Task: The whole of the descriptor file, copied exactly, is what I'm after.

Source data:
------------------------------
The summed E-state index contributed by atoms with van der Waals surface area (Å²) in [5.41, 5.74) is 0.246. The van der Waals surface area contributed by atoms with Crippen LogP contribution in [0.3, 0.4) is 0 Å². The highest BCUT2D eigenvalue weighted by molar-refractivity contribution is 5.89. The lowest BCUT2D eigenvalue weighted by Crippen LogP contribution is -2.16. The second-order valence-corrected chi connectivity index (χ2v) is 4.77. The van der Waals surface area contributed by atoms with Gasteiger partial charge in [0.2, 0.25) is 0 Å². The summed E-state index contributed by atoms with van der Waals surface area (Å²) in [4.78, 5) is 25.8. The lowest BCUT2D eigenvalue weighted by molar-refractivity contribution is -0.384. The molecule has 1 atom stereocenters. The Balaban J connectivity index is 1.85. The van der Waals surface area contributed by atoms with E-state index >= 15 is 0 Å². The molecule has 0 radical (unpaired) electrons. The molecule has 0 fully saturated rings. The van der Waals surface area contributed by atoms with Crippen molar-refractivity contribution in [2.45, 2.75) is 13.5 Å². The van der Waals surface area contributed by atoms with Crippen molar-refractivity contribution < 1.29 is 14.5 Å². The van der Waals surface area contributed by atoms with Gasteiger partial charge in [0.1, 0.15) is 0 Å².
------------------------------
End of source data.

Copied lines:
The summed E-state index contributed by atoms with van der Waals surface area (Å²) in [5.41, 5.74) is 0.246. The van der Waals surface area contributed by atoms with Crippen LogP contribution in [0.3, 0.4) is 0 Å². The highest BCUT2D eigenvalue weighted by molar-refractivity contribution is 5.89. The lowest BCUT2D eigenvalue weighted by Crippen LogP contribution is -2.16. The second-order valence-corrected chi connectivity index (χ2v) is 4.77. The van der Waals surface area contributed by atoms with Gasteiger partial charge in [0.2, 0.25) is 0 Å². The summed E-state index contributed by atoms with van der Waals surface area (Å²) in [4.78, 5) is 25.8. The lowest BCUT2D eigenvalue weighted by molar-refractivity contribution is -0.384. The molecule has 1 atom stereocenters. The Balaban J connectivity index is 1.85. The van der Waals surface area contributed by atoms with E-state index >= 15 is 0 Å². The molecule has 0 radical (unpaired) electrons. The molecule has 0 fully saturated rings. The van der Waals surface area contributed by atoms with Crippen molar-refractivity contribution in [2.45, 2.75) is 13.5 Å². The van der Waals surface area contributed by atoms with Crippen molar-refractivity contribution < 1.29 is 14.5 Å². The van der Waals surface area contributed by atoms with Gasteiger partial charge in [0.1, 0.15) is 0 Å².